Jan and Paul Lorrain


The Trinity River had a profound effect on the history of Dallas. Flood control, navigation, and re-routing have been major concerns at various times. But crossing the river has been a concern since John Neely Bryant camped at a good ford in 1841. Soon thereafter in 1849 another ford was heavily used by people traveling to the west and is still known as California Crossing. Other crossings were soon established: the Cedar Springs Crossing, Minter Crossing, Record Crossing, Keenan Crossing, and the Trinity Mills Crossing. Some of the fords became ferries and many of the ferries were replaced by bridges. The Keenan, Record, and California Crossings are still in use. A crossing at Trinity Mills has been closed for many years but the remains of an early bridge are still in place. The remains of earlier bridges are also present at Keenan and Record crossings.  The remains of two other early Elm Fork bridges have recently been discovered. Their locations are shown in Figure 1 labeled as Ledbetter Bridge and Lewisville Bridge.

The Lewisville Bridge

David Box in 'Elm Fork Echos' of May 1993 described a tour from Dallas to Denton which had been published in the 1913 issue of the Dallas Auto Club tour guide. In reconstructing the route he concluded that west of Hebron the route utilized Highway 544 and then turned northwest to a bridge over the Elm Fork and entered Lewisville on College Street. A current topographic map of the area shows an unimproved road from College Street that crosses the river and joins Highway 121. We can see no evidence of that road today but the area east of the river is overgrown with grass and brush and the area to the west is part of the Lewisville landfill. However examining the rivers edge through the landfill we did discover two stone piers. They are shown in Figures 2 and 3.  

Both piers are constructed from quarried stone and mortar. The pier shown in Figure 1 is on the west bank of the river and about 50 feet from the river. Near the base it is about 18 feet wide and 6 feet thick, it is about 12 feet high with sloping sides. The other pier is on the east side of the river and at the waters edge as shown in Figure 2. The eastern pier has a rectangular base 17 feet wide and 10 feet thick. The sides slope gradually above the base. An earthen ramp and several wooden piles remain to the east of the pier.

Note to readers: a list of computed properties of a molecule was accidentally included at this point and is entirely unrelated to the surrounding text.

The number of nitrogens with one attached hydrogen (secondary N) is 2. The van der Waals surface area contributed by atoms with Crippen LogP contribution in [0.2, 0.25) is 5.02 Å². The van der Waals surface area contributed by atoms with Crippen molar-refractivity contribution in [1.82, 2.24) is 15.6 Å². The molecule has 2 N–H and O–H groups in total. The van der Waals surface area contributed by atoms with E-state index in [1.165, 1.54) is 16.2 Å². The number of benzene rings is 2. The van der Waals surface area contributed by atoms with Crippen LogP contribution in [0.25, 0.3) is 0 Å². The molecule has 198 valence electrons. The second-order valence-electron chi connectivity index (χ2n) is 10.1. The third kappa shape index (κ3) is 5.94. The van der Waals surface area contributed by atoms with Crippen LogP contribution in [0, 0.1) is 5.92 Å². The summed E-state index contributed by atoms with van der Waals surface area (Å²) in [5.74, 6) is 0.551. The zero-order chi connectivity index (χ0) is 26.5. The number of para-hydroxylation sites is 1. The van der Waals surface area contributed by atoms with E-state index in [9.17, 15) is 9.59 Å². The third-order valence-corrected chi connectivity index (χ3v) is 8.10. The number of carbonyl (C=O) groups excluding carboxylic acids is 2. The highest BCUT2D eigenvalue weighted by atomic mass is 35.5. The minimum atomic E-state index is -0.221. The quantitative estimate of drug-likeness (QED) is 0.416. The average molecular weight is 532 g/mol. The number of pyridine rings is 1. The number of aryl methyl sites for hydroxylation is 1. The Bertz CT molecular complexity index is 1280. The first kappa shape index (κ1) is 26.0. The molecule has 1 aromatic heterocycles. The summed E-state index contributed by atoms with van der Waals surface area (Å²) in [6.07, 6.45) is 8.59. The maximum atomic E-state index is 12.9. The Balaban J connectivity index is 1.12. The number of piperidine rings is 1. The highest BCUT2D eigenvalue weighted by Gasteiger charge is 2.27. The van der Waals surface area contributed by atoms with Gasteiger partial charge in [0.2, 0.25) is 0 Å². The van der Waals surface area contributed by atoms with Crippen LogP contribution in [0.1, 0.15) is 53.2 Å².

James Polser of Lewisville remembers the bridge from the forties or fifties on the road from Lewisville to McKinney. He recalls a bridge with a ramp at each end and with a steel superstructure

The Ledbetter Bridge

Today's maps indicate Beltline Road follows a straight path west from Carrollton and across the Elm Fork. Earlier maps however show the road makes several meanders before it reaches the river. At that point it turns south, crosses the river to meet what is now Ledbetter Drive, and then turns back north until it continues on its original track. We examined the river banks downstream from the current bridge and found the remains of wood pilings on the west side of the river about 25 feet from the waters edge No structures on the east bank were obvious from the river but the area was well covered with trees and brush. Searching through the under brush we ultimately discovered two caissons about 150 feet from the river and still erect. Much of the metal cylinders has been removed or corroded but the concrete fillings are still intact. Photographs of the pilings and caissons are shown in Figures 3.  

The Dobecka family has lived in the area for nearly a century. Pictures in the family's collections from the 1920's show a single lane bridge with wood deck and steel trusses. Johnny Dobecka also remembers the bridge from the 1940's.


The Ledbetter Bridge is typical of other historic bridges in the area. Bridges at Keenan's Crossing, Record Crossing, and Trinity Mills also used concrete filled steel cylinders for support. Similar piers were also used for the Old Alton Bridge on Hickory Creek in Denton County. These bridges were all constructed in the late 1800's so the Ledbetter Bridge probably dates from that time. The Lewisville Bridge is unique however. No other stone piers in the area are known, nor has a ramp been observed at any other bridge. The bridge was apparently in use in 1913 but its age is unknown. However in 1883 the Denton County Commissioner's Court authorized the building of eight iron bridges. Perhaps the Lewisville Bridge was one of the eight.

Ledbetter Bridge - Figure 3

Lewisville Bridge - Figure 2

Originally published in The Record, the magazine of the Dallas Archeological Society, April 2005.

Published here with permission from the author.

Coppell Historical Society ◊ P.O. Box 1871, Coppell, TX 75019 ◊